30 years ago, the world stopped as nine dreamers vanished in a cloud of smoke into the atmosphere. An event so emotionally damaging to a classroom of students that watched in exhilaration as their Teacher-in-space Sharon Christa McAuliffe joined payload specialist Gregory Jarvis; and astronauts Judith A. Resnik, mission specialist; Francis R. (Dick) Scobee, mission commander; Ronald E. McNair, mission specialist; Mike J. Smith, pilot; and Ellison S. Onizuka, mission specialist on a journey to the stars.
It was a dream come true, yet one that would end in tragedy just 73 seconds into the flight. 73 seconds into a magical countdown to space exploration, it was all over. Students around the United States and the world watched as the shuttle vanished and the commentators spoke with uncertainty as to what had just transpired. I remember the worlds vividly, “I hope they were able to survive. I just don’t know.”
I recall leaning against the wall of the hallway, standing on line for lunch when Mr. Adams, our sixth grade science teacher walked slowly in the center of the two lines anguished. He asked for our attention and explained to us what had just happened.
My older brother, whose passion for news and culture led to a six hour VHS tape of continuous news coverage and replay of the explosion until it was permanently branded into our brains. It a time when our emotions and actions made us do things that were unexplainable.
As a child, becoming an astronaut was as important a dream as becoming a professional baseball player. The idea of seeing the Earth as a small round object surrounded by darkness and stars was something we could only imagine in our sci-fi comic books. To be Buck Rogers and maybe even meet an alien was the furthest spectrum of our over-zealous imaginations. That all ended in seven adventurers in 73 seconds.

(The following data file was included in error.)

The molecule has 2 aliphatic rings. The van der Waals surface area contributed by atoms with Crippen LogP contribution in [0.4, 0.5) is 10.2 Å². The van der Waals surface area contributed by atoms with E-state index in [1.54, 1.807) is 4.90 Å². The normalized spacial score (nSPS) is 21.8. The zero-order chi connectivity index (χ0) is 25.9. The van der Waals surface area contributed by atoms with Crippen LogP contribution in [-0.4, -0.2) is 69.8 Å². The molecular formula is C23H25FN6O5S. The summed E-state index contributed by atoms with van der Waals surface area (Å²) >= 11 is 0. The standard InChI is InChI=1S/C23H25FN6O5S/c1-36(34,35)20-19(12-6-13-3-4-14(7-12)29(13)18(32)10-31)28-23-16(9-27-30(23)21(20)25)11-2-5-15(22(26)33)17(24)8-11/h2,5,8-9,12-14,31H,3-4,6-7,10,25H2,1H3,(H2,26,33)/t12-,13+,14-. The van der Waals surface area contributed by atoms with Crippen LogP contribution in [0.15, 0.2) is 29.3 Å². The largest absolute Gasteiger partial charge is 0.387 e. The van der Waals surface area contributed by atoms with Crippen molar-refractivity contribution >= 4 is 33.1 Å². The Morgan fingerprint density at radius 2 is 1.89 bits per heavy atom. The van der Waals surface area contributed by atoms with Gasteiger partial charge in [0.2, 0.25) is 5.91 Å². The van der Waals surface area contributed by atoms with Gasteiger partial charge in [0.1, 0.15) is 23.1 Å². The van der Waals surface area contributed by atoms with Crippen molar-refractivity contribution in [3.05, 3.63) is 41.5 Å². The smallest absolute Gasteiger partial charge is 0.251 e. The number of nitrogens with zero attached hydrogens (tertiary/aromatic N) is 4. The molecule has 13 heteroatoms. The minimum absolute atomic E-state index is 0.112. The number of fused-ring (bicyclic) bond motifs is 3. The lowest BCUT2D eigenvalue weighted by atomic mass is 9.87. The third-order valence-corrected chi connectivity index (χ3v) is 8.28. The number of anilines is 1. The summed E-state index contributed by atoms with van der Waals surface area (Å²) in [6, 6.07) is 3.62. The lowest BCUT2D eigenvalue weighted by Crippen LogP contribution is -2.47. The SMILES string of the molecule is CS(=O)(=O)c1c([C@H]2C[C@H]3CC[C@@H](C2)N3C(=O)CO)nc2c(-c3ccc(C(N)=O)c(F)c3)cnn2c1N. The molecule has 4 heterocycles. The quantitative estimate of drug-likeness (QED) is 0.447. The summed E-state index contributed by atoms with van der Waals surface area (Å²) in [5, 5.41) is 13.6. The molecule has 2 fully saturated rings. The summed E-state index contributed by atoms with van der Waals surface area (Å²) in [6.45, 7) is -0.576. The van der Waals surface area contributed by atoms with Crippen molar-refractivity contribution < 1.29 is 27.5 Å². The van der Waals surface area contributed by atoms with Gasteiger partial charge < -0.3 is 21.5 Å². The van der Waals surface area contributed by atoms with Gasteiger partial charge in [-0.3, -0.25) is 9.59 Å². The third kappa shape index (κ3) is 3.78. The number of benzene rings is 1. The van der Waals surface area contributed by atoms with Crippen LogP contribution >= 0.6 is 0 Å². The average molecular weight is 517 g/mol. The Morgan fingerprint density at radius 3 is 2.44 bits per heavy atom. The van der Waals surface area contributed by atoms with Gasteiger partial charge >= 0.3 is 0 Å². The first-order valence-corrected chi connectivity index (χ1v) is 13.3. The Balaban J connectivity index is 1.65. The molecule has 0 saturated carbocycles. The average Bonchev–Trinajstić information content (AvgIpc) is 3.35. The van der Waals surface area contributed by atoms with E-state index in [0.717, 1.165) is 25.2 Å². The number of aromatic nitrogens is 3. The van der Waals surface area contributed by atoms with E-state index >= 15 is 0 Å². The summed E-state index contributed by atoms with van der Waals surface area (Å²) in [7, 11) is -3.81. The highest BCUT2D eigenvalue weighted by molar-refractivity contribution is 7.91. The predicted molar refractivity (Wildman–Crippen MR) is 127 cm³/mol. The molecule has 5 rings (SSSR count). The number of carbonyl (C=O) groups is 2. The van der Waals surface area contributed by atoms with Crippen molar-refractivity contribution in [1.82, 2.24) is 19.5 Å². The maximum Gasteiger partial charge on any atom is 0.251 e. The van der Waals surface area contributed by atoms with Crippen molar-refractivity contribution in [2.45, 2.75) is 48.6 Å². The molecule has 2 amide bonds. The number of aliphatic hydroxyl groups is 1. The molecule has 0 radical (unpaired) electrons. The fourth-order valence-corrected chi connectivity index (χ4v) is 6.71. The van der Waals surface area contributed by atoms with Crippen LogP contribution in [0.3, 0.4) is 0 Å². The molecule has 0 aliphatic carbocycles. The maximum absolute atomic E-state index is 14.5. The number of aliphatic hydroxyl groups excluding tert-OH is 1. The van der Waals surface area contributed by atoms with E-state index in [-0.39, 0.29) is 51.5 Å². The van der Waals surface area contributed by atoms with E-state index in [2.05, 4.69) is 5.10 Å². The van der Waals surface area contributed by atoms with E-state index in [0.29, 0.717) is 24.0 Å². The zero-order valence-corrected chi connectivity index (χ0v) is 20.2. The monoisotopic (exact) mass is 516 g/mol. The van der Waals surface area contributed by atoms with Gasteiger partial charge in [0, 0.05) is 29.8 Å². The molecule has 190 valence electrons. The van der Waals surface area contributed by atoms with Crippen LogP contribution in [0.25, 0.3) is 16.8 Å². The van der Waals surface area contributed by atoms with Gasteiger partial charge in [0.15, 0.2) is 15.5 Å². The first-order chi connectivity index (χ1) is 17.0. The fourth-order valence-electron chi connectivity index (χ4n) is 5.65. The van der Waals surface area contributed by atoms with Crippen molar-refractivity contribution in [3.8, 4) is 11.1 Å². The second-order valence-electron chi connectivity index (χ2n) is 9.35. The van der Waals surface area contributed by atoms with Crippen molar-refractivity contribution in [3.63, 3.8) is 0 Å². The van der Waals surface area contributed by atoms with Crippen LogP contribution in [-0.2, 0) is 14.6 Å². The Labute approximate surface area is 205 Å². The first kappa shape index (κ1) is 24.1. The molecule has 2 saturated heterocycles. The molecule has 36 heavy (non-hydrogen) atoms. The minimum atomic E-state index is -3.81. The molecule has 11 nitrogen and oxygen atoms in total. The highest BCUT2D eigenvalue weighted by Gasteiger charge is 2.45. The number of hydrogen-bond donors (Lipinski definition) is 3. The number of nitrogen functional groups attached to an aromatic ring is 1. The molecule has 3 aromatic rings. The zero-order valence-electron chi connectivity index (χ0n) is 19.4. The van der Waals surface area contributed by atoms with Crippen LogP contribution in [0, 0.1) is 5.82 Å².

I have thought a lot over the last few years about what events truly magnified my senses and left an impression tattooed in my memory for the rest of my life. For most, 9/11 is that moment. An event so heinous; so shocking and so absolute that you became numb inside while being overtaken with silent anger.
The tragic event that occurred on January 28, 1986 was my event. I had never witnessed or understood an event that froze my senses and awakened a level of understanding prior to this. Like eating the apple in the Garden of Eden, this was the first moment I began to see a world I had never known; a world where people get hurt and good people die.
That was 30 years ago. Even today, I can visualize all 73 seconds and beyond when that Y shaped stream of smoke appeared and the shuttle was gone.
I visited the memorial at Kennedy about 15 years ago. I had goosebumps as I read the names. I started to think of the students of Christa McAuliffe, and though they have grown up, my mind gravitated to those students watching as their teacher and mentor vanished into the sky in an instant fiery death.
When President Obama announced just before midnight that Bin Laden was killed in May, 2011, I was in a bar. The crowd cheered, the bartender bought everyone a round of shots and within 3 minutes, everyone was back to their conversations about school, sports or drinking. I looked around and thought about the Challenger. In 1986, it was a time when we let out our emotions and tragedy had a moment to settle in. Not much time has passed in the perspective of human evolution, but an entire world has changed.
Today, I will place extra special attention on remembering those brave members of NASA and their ultimate sacrifice.